[Date Prev] [Date Next] [Thread Prev] [Thread Next]

HPB in ISIS gives evidence of Psychic phenomena

Apr 14, 2002 03:34 AM
by dalval14

Wednesday, April 03, 2002

Re: Psychic Phenomena described in ISIS UNVEILED

Dear Friends:

Some may be interested in the evidence that H P B gave in ISIS
UNVEILED on the subject of psychic phenomena and its laws.


I U (Vol. I) -- On Psychic Phenomena

In 1877, in ISIS UNVEILED, Vol. I, pp. 466... on, H P B gives
us the basis for this article which was published after her death
(May 8th 1891) in August 1893 [ Courtesy of BLAVATSKY NET and
of ISIS UNVEILED reproduced below, you will see how in some
places the text is very similar to the text of the article just
posted a few days ago.

Here are some pages from Vol. I of ISIS UNVEILED which speak for

Among these will be found the official report to Queen Elizabeth
of England of a delegation she had sent to visit JEHANGHIR, THE
MOGUL EMPEROR OF INDIA IN 1615 -- some 400 years ago. (see p. 457
and p. 474)




We were nine persons in all -- seven men and two women, one of
the latter a native. Besides us, there were in the room, the
young tiger, intensely occupied on a bone; a wanderoo, or
lion-monkey, which, with its black coat and snow-white goatee and
whiskers, and cunning, sparkling eyes, looked the personification
of mischief; and a beautiful golden oriole, quietly cleaning its
radiant-colored tail on a perch, placed near a large window of
the veranda. In India, "spiritual" seances are not held in the
dark, as in America; and no conditions, but perfect silence and
harmony, are required. It was in the full glare of daylight
streaming through the opened doors and windows, with a far-away
buzz of life from the neighboring forests, and jungles sending us
the echo of myriads of insects, birds, and animals. We sat in the
midst of a garden in which the house was built, and instead of
breathing the stifling

"We then examined the cobras. Paralyzed by magnetic influence,
they lay at full length on the ground. On taking them up we found
them stiff as sticks. They were in a state of complete catalepsy.
The fakir then awakened them, on which they returned and again
coiled themselves round his body. We inquired whether he could
make us feel his influence. He made a few passes over our legs,
and instantly we lost the use of these limbs; we could not leave
our seats. He released us a easily as he had paralyzed us.

"Chibh-Chondor closed his seance by experimenting upon inanimate
objects. By mere passes with his hands in the direction of the
object to be acted upon, and without leaving his seat, he paled
and extinguished lights in the furthest parts of the room, moved
the furniture, including the divans upon which we sat, opened and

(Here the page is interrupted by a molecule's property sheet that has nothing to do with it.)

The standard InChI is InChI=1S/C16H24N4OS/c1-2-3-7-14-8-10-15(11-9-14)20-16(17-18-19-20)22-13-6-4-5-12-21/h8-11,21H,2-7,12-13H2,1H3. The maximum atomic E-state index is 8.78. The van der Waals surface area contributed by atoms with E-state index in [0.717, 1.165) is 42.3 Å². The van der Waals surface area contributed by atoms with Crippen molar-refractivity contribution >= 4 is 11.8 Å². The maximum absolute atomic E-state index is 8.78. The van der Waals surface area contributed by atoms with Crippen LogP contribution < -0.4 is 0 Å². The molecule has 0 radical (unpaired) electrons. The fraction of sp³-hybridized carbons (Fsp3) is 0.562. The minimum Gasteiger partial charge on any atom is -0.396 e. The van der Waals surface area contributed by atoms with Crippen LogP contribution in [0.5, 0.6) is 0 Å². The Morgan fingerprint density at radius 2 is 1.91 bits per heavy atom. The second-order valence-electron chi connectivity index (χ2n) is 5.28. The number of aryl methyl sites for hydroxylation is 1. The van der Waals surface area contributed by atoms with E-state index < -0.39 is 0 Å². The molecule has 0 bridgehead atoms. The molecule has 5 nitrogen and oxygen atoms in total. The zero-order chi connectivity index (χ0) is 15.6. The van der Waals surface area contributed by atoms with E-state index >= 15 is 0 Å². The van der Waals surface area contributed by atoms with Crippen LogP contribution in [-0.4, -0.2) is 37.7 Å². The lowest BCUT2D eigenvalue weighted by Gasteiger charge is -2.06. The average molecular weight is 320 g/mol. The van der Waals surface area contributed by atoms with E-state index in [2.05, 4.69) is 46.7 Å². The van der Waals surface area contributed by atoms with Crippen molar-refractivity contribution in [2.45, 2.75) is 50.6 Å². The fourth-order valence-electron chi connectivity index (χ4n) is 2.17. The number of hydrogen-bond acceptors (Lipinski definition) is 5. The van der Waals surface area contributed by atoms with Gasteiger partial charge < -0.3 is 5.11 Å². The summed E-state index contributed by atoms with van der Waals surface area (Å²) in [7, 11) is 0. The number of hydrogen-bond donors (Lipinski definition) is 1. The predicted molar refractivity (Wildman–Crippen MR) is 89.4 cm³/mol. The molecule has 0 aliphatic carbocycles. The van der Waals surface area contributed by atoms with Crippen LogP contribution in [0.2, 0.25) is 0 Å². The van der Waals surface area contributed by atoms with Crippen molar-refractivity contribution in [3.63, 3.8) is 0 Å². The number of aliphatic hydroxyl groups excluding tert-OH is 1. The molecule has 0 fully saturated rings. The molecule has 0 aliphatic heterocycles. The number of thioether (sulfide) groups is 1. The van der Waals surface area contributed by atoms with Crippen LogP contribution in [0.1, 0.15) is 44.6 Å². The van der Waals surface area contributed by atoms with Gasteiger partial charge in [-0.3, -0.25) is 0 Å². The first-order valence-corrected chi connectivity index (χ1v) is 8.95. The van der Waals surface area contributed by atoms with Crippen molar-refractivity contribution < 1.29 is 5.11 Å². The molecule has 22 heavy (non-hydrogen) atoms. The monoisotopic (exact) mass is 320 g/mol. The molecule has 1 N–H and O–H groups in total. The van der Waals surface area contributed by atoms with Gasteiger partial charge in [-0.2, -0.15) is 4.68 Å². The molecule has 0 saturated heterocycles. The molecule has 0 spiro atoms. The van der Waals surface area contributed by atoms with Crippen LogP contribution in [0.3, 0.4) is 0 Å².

closed doors. Catching sight of a Hindu who was drawing water
from a well in the garden, he made a pass in his direction, and
the rope suddenly stopped in its descent, resisting all the
efforts of the astonished gardener. With another pass the rope
again descended.

"I asked Chibh-Chondor: 'Do you employ the same means in acting
upon inanimate objects that you do upon living creatures?'

"He replied, 'I have only one means.'

" 'What is it?'

" 'The will. Man, who is the end of all intellectual and material
forces, must dominate over all. The Brahmans know nothing besides
this.' " ...

"There are certain men whom the Tartars honor above all in the
world," says Friar Ricold, "viz., the Baxitae, who are a kind of
idol-priests. These are men from India, persons of deep wisdom,
well-conducted and of the gravest morals. They are usually with
magic arts . . . they exhibit many illusions, and predict future
events. For instance, one of eminence among them was said to fly;
but the truth, however, was as it proved, that he did not fly,
but did walk close to the surface of the ground without touching
it; and would seem to sit down without having any substance to
support him.**

This last performance was witnessed by Ibn Batuta, at Delhi,"
adds Colonel Yule, who quotes the friar in the Book of Ser Marco
Polo, "in the presence of Sultan Mahomet Tughlak; and it was
professedly exhibited by a Brahman at Madras in the present
century, a descendant doubtless of those Brahmans whom Apollonius
saw walking two cubits from the ground. It is also described by
the worthy Francis Valentyn, as a performance known and practiced
in his own day in India. It is related, he says, that 'a man will
first go and sit on three sticks put together so as to form a
tripod; after which, first one stick, then a second, then a third
shall be removed from under him, and the man shall not fall but
shall still remain sitting in the air! Yet I have spoken with two
friends who had seen this at one and the same time; and one of
them, I may add, mistrusting his own eyes, had taken the trouble
to feel about with a long stick if there were nothing on which
the body rested; yet, as the gentleman told me, he could neither
feel nor see any such thing.' " We have stated elsewhere that the
same thing was accomplished last year, before the Prince of Wales
and his suite.

Such feats as the above are nothing in comparison to what is done